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Former Nigerian Premier League Club Coach Is Now A Popular Nasi Lemak Vendor At UM

Yaya said that he loves seeing how food can unite people of different races and religions in Malaysia.

Cover image via Latimin Keman/CCO via Persatuan Kucing Merah Malaysia (Facebook)

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Editor's note: The story has been updated with Yaya's actual age.

Oluwashola Yaya Olukosi, a Nigerian national, has come to be adored by students and staff at Universiti Malaya (UM) for his delectable nasi lemak, friendly personality, and linguistic ability.

He is more fondly known as Yaya.

Born in Lagos, Nigeria, 38-year-old Yaya migrated to Malaysia in 2010 and has worked with Nasi Lemak Tanglin for over eight years. Yaya is constantly praised for his fluency in speaking Malay.

“I would wake up as early as 4am to take nasi lemak and side dishes from the main Tanglin Nasi Lemak branch at Tanglin Food Complex in Jalan Cenderasari. Business starts at UM at 7am,” he told Persatuan Kucing Merah Malaysia.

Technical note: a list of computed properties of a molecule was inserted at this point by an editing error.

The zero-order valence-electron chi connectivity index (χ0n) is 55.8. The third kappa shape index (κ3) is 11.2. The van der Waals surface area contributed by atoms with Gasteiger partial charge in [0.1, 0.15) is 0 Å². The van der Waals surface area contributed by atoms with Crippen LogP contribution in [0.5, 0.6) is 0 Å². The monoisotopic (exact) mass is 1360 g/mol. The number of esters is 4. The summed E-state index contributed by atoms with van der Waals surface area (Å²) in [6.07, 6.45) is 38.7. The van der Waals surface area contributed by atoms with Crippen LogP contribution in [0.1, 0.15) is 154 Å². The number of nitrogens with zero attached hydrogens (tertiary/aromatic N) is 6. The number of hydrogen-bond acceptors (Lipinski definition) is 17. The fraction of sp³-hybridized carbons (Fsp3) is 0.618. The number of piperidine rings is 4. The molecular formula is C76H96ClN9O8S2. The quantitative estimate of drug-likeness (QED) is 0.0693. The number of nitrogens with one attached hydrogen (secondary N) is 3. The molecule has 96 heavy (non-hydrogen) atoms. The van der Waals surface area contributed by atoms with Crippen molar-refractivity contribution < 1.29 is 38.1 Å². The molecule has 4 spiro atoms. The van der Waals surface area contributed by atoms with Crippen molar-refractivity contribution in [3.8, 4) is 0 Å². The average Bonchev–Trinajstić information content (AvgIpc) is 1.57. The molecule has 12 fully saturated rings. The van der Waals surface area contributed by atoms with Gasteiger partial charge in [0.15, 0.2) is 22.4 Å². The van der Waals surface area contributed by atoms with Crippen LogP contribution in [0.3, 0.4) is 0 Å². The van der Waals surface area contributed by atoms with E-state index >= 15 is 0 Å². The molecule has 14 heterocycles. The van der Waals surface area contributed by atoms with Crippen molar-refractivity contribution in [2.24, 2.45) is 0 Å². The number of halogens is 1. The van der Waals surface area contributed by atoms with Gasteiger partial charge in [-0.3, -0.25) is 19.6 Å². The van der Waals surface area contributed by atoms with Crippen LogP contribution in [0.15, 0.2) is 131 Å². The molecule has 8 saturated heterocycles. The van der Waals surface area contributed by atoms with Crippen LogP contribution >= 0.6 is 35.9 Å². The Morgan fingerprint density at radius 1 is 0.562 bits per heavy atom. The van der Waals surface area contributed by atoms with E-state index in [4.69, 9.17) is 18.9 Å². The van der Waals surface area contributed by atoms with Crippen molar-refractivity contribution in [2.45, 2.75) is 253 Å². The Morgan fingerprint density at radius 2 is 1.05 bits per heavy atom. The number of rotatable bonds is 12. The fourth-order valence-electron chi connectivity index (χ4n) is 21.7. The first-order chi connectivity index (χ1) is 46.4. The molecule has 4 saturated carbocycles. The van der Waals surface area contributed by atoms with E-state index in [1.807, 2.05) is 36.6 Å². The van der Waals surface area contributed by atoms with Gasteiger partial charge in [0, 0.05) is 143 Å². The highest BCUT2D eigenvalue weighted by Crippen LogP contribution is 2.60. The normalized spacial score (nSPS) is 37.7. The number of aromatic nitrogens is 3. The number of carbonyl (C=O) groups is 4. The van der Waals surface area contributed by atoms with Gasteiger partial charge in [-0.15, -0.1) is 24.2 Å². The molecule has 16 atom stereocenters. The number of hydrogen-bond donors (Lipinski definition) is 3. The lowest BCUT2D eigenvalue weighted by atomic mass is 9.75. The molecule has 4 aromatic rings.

Yaya used to coach Wolverhampton Wanderers' youth team in the Premier League when he lived in the UK

He previously studied at Salford City College, Manchester, where he majored in football coaching.

He now has a number of certificates, including a UEFA B Licence that lets him coach football to children under 16.

After he graduated, he moved back to his homeland but found it hard to earn a living there due to limited job opportunities.

Yaya remembered his tutor's advice that he might find better job opportunities in Southeast Asia, so he did some online research and fell in love with Malaysia

"While researching Malaysia, I fell in love with photographs of the Batu Caves Temple and the Petronas Twin Towers. Without wasting time, I was convinced that I had to migrate here," said Yaya, who is currently living in Batu Caves.

He added that, as a Muslim, he appreciates the variety of food that Malaysia has to offer.

"Besides Malay food, I can also enjoy a variety of other options like Chinese food, Indian food, and food from all over the world because there are always halal versions available," said Yaya.

Yaya appreciates the harmony that he sees in Malaysia, where people of different races and religions can live together and unite through food.

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